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Manufacturers Have Strict Liability with Product DefectsWhen a defective or unexpectedly dangerous product injures you, you can file a product liability lawsuit to collect personal injury compensation. Most product liability cases in Illinois fall under the theory of strict liability, which means that you do not have to prove that the manufacturer was negligent in order to hold it liable. Before you file a product liability lawsuit, you should make sure that your case meets the qualifications under Illinois law.

Product Liability Types

There are three categories of product liability claims, each of which blames the injury on a different defect with the product:

  • A design defect means that the faulty design of a product makes it inherently dangerous to consumers;
  • A manufacturing defect means that the manufacturer did not build the product to design specifications or used faulty materials; and
  • A marketing defect means that the instructions that came with the product did not warn consumers about dangers in using the product that would not be obvious to a normal person.

You will file your lawsuit against the manufacturer in most cases because it is likely responsible for the defect. You can include the business that sold you the product or the product wholesaler if they knew about the defect or somehow caused it.

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Court Deems 22-Year Juvenile Prison Sentence UnconstitutionalIllinois criminal law requires courts to add 15 years to a prison sentence if the defendant had a firearm while committing the offense. However, Illinois amended its law regarding juvenile sentencing in 2016 to allow a court to disregard the mandatory sentencing enhancement if it believes it is not appropriate for a juvenile offender. The law instructs the courts to consider:

  • The juvenile defendant’s maturity and ability to consider risks;
  • Outside influences on the defendant;
  • Neglect or abuse at the defendant’s home;
  • The defendant’s potential for rehabilitation;
  • The circumstances of the offense;
  • The role the defendant played in the offense;
  • Whether the defendant participated in his or her defense; and
  • The defendant’s criminal history.

Illinois prisoners have since appealed their juvenile criminal sentences, citing the new law. Courts have ruled that the law does not apply retroactively to juvenile offenders who were sentenced before the law went into effect. However, courts have granted resentencing for a few of these appeals, saying that the sentence was excessive for a juvenile case.

Recent Case

In People v. Barnes, the defendant appealed a 22-year prison sentence he received for an armed robbery he committed when he was 17. Fifteen of the years were mandatory because he had used an unloaded revolver during the robbery. The defendant argued that the 15-year firearms sentence was unconstitutional for a juvenile because it violates the Illinois Constitution’s proportionate penalties clause. The clause is the state’s equivalent to the eighth amendment to the U.S. Constitution, which protects defendants against cruel and unusual punishment for a crime. An Illinois appellate court agreed that the defendant’s sentence went against society’s “evolving standard of moral decency.” The court noted that the defendant:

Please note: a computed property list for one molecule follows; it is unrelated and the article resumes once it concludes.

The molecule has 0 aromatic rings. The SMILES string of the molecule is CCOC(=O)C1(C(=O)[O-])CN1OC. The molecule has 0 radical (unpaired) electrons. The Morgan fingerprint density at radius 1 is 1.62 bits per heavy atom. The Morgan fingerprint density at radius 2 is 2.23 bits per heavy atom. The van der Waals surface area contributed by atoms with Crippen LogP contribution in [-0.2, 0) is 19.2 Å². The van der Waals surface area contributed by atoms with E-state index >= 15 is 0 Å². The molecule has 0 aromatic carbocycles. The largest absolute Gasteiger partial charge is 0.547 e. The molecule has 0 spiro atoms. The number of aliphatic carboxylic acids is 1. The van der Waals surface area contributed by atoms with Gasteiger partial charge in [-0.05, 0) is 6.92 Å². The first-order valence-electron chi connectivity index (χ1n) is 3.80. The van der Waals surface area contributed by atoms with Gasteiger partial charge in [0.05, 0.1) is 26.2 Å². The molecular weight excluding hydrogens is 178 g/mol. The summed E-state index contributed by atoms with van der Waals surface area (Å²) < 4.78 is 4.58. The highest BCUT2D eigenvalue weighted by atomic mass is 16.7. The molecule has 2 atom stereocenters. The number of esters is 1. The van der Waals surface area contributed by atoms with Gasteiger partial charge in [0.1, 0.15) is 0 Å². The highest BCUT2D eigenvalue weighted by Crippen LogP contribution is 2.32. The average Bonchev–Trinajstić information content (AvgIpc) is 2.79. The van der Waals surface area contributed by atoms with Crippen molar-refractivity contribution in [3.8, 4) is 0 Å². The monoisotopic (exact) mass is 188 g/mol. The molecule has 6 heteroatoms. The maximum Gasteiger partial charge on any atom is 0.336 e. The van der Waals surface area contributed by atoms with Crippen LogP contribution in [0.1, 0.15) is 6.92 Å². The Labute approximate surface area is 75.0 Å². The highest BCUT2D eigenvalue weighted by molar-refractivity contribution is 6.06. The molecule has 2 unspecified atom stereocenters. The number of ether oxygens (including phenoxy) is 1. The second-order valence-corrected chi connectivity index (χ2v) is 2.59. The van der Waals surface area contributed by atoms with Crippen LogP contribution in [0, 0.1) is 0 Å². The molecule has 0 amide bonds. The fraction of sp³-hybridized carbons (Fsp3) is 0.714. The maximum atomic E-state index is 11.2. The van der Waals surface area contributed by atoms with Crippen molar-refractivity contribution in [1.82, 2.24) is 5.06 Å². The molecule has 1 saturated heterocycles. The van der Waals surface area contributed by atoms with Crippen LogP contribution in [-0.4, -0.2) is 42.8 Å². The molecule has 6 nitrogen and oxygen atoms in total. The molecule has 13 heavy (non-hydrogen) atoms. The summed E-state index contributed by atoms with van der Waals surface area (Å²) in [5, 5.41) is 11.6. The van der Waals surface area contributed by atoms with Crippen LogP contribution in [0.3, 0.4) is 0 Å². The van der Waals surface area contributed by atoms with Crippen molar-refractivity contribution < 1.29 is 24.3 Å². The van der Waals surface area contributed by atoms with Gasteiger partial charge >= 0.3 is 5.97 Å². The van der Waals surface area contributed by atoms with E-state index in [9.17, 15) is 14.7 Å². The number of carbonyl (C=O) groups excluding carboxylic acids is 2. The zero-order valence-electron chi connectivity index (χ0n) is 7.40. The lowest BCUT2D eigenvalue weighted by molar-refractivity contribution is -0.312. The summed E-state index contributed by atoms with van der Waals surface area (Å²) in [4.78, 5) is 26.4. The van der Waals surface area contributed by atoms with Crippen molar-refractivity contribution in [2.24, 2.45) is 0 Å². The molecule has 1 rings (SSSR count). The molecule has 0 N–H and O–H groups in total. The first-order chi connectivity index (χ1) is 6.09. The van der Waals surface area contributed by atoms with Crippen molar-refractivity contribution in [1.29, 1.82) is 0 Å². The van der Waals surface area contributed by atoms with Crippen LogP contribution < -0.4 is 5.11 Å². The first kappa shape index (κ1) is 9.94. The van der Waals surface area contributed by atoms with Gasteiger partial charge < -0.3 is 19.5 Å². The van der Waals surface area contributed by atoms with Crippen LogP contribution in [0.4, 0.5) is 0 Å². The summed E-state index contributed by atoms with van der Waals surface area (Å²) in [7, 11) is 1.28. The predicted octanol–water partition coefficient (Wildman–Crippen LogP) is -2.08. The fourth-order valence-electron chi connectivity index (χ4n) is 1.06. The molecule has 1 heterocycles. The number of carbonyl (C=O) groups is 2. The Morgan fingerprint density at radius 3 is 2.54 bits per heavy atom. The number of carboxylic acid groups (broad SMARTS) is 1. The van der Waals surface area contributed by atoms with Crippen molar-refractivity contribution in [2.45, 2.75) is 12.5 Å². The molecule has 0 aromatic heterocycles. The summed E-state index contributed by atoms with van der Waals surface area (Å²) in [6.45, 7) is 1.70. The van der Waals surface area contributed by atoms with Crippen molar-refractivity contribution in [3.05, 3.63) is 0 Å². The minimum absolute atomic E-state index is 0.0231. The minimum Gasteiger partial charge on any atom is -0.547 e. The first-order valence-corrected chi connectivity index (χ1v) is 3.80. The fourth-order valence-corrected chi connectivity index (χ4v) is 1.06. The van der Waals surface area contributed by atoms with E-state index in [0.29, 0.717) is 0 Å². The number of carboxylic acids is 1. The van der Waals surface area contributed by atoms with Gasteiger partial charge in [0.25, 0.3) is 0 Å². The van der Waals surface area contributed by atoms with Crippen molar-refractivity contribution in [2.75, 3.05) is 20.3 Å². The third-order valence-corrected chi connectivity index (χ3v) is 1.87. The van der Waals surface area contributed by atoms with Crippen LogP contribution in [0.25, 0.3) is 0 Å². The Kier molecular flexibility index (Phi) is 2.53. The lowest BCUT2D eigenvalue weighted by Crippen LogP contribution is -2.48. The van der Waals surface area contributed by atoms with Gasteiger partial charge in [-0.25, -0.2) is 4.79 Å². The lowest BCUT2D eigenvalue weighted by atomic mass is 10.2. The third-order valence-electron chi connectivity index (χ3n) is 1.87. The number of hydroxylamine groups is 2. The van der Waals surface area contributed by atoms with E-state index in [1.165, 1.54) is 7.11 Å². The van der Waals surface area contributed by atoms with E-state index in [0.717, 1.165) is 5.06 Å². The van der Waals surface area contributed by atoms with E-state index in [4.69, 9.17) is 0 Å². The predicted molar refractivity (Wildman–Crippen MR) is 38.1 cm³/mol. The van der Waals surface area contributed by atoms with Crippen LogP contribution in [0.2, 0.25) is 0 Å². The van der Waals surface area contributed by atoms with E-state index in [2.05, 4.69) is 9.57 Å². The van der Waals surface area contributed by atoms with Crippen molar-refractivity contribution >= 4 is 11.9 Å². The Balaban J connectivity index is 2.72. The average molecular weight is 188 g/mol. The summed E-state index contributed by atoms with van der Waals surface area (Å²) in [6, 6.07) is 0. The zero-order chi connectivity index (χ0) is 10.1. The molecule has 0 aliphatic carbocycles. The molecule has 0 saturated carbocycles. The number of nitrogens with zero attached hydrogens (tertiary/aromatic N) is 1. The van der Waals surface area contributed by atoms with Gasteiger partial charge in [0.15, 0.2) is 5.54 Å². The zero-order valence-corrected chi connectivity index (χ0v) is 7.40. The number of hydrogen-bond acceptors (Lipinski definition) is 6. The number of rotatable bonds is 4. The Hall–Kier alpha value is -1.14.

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A Divorced Parent's Guide to Giving Holiday GiftsReceiving holiday presents is supposed to be an exciting event for your children, but divorce can instead make it stressful. As their parent, you must preserve the joyousness of the tradition. This may mean working with your co-parent or swallowing your pride to keep your children happy. Here are five tips for giving holiday gifts after divorce:

  1. Do Not Make Gift-Giving a Competition: The holidays can become a proxy war between co-parents who try to buy their children’s affection and loyalty through presents. Some parents undermine each other by buying more expensive versions of the same gift. Children can see your motivation for giving the gift and feel pressured to pick a side between parents. You have made giving the present more about yourself than your child.
  2. Try to Coordinate Your Shopping: You may unknowingly buy the same gift for your child as your co-parent because your child has shared the same gift list with both of you. This will make you disappointed and your child sad for hurting your feelings. You can avoid this by talking to your co-parent about who will buy which gifts. If there is a particularly expensive gift, you can agree to share the cost.
  3. Let Your Gifts Travel with Your Child: Some divorced parents give a present with the condition that it must stay at their home. You should allow your children to take their gifts to whichever home they want. Putting conditions on your gift once again makes the gift more about you than your child, who will enjoy the gift more if he or she is free to use it without restriction.
  4. Respect Your Co-Parent’s Wishes: You may disagree with your co-parent about what are appropriate gifts, given your child’s maturity or your co-parent’s values. Do not give your child a gift that you know that your co-parent will disapprove. You will create conflict between your child and your co-parent if your co-parent tries to take the gift away.